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    Thread: Ibogaine

    1. #1
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      Ibogaine

      Hi all.

      I just wanted to start a new thread on Ibogaine. I basically stopped posting on this forum because I just simply forgot about it because for 3 years now, I have been totally indifferent to alcohol thanks to Ibogaine. I no longer spend every waking hour thinking about Alcohol and have just been busy living my Al free life and enjoying not being hung over everyday ;} I was think about how grateful I am for my sobriety recently though, and decided to post here in case anyone is looking into Ibogaine or especially for anyone that has not heard of this substance.

      I think there is a lot of mis-information about Ibogaine but there are also some real concerns so I would urge people to do their own research and due diligence. When I underwent my treatment I had to sign a waiver that basically said "People have died from taking Ibogaine. We are not responsible if you die... sign here" which is of course very disconcerting, but my research brought me to the conclusion that all of the documented deaths occurred because the Ibogaine was not administered in a medically supervised setting, Over dosing on opiates (Ibogaine lowers your opiate tolerance to pre-addicted states so you can OD on a much smaller dose), or pre-existing heart condition that could have been easily screened with an EKG. That being said, people have died, so this isn't something to just try on a whim and should only be administered under supervision. Ibogaine has been around for a while, but it isn't that well studied due to it's legal status so there could be other long term effects that are unknown. The experience of Ibogaine itself can also be really intense. (You are basically paralyzed and tripping balls for 24 hours).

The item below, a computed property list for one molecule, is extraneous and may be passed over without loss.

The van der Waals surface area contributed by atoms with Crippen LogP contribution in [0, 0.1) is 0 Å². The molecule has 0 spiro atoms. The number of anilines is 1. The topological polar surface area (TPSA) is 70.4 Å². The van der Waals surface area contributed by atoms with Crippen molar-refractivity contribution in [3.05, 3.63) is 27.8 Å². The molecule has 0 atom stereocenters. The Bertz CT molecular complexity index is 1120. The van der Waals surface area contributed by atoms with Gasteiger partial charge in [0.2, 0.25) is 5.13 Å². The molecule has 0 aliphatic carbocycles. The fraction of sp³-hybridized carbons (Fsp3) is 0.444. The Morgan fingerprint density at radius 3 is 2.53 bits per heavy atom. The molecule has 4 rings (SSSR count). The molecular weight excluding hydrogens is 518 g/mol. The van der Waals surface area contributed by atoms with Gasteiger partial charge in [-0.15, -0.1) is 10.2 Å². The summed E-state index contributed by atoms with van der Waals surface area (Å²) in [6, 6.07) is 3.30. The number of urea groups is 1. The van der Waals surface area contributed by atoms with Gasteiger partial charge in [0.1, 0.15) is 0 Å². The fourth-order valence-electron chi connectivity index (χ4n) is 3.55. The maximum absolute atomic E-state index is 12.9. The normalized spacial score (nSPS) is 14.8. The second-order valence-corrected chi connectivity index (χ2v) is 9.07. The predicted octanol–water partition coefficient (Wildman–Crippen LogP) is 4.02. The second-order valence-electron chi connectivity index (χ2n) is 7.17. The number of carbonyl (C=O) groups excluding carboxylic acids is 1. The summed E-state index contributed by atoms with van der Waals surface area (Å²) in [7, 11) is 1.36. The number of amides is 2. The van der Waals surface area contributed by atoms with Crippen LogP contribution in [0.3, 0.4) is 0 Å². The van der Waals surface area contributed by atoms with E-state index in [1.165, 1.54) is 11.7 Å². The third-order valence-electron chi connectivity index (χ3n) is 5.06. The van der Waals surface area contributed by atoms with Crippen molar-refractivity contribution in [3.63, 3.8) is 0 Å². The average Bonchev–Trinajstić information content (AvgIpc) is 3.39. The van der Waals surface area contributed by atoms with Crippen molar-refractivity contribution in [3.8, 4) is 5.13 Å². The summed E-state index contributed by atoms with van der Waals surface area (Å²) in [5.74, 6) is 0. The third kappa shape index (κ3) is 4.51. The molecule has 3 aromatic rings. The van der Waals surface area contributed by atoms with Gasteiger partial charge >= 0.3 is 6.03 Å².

I think Baclofen is the only other substance that can make one "indifferent" to alcohol, and it's this 'addiction interruption" property that made me finally try Ibogaine, and for me it worked great. I basically had no cravings for alcohol since I have taken Ibogaine. Any attempt to quit that I made prior to Ibogaine would just end with me caving to the cravings within a day or 2. BTW. I tried baclofen but unfortunately the SE were really bad with me, and I just couldn't;t get the dosage up high enough to get to "The Switch" (where one becomes indifferent to AL). To be perfectly clear. I am not saying that Ibogaine is the only way to quit, the best treatment, or even that it's completely safe. All I am saying, is that it worked for me. It worked great for me. I drank heavily for 30 years and got so hooked that I was starting to develop tremors in my hands before I had my first drink of the day - If I "only" drank a 6 pack or 1 bottle of wine, that would be a light day. I tried to quit many times but could never make it more than a few days and was starting to worry that I might go in to seizures if I tried to quit because the withdraws would be worse every time. 1 treatment with Ibogaine was the ticket for me, so I would certainly recommend it to anyone who might be considering it.